Cardamom is also commonly used in the Middle East with coffee.

For example in Israel you often see kafee im hel on the menu of a coffee shop, hel being the Hebrew name for cardamom. In Arabic it is called hal or hail.

As a member of the same plant family as ginger (the Zingiberaceae family), cardamom is very aromatic and slightly sweet. In my opinion it smells a bit like orange. As the essential oils that give cardamom its flavour and smell evaporate quickly cardamom is normally sold as pods.

Cardamom is undervalued in the west, even though it's one of the oldest known spices. In the Middle East it is used a huge amount (60% of the world's production of cardamom is shipped to Arab countries) both in cooking and for making coffee.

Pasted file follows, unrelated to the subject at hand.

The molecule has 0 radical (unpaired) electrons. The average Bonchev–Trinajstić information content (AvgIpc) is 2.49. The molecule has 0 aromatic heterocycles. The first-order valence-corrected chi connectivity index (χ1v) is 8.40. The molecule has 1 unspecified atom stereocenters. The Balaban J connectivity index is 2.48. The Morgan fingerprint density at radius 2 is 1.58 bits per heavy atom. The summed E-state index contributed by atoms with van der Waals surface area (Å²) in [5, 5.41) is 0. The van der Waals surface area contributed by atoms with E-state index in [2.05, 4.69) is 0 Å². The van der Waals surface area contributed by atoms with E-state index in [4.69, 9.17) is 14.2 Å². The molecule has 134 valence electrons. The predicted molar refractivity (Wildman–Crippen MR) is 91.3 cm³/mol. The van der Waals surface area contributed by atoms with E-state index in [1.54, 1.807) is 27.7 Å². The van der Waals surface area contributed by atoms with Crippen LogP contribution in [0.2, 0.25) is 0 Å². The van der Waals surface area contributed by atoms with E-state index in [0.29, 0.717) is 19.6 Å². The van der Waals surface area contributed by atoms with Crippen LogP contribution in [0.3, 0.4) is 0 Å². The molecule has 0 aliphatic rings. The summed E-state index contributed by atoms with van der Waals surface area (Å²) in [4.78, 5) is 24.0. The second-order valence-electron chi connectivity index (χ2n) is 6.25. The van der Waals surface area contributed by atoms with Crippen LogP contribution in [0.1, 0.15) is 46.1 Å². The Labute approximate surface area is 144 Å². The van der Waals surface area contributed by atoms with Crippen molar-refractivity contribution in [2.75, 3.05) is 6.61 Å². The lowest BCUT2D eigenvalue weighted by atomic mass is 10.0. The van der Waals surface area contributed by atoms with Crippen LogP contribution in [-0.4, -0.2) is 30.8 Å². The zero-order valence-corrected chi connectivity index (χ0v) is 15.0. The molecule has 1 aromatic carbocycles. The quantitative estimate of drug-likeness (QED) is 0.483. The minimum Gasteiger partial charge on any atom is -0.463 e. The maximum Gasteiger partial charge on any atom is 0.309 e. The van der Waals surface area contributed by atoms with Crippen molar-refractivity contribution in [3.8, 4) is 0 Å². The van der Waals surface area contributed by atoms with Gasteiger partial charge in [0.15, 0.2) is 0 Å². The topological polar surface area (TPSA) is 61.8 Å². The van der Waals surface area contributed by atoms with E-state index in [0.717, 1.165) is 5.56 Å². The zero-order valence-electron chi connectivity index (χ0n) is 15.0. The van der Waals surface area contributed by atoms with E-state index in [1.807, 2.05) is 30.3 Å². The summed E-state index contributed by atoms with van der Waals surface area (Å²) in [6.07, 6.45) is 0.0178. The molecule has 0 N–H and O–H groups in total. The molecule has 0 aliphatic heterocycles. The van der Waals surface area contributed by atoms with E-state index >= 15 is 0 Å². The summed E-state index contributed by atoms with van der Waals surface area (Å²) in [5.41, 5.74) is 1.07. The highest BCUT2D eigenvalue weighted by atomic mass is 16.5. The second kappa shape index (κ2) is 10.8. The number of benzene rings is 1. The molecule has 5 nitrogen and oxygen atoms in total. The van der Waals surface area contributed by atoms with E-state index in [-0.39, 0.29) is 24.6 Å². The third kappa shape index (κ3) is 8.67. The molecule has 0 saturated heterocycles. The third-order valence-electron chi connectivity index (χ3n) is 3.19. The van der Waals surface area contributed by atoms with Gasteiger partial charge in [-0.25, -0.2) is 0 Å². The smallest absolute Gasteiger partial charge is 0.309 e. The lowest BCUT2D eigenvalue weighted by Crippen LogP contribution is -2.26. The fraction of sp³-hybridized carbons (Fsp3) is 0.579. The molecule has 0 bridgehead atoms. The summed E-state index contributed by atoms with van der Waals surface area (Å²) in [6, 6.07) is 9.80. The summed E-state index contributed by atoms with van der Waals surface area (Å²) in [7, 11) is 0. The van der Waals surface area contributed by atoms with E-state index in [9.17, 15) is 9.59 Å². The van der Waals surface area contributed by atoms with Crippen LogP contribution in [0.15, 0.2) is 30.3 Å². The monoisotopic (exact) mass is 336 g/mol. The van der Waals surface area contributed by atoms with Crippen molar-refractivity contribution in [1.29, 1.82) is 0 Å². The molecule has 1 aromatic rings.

There are several ways to make coffee with cardamom. Normally freshly ground seeds are added to the ground coffee or whole pods are put in the pot. Bedouins also have special coffee pots which hold the cardamom pods in their spouts so that coffee doesn't come into contact with them until the moment it's poured.

That was the factual part.

I personally find that the addition of cardamom to coffee makes the coffee very smooth and slightly dry, whilst masking any bitterness and also disguising the strength of the coffee.

My personal favourite is to take 1/2lb of Java (a very dark and strong roast) and add to it 1oz of cardamom and then mix the two evenly and store it. I've found from experience that making a large coffee with this in a stove top espresso machine creates a wonderfully strong and smooth coffee. This coffee has no bitterness and a slight flavour of orange. A large mug (my mug holds nearly a pint) of this makes you very alert and quite wired but in a very easy and smooth way. I was slightly concerned that I could still feel the effect about six hours later, and I'm quite a hardcore coffee drinker.

Drink it at your own risk, but it is one of the most wonderful drinks you'll ever have.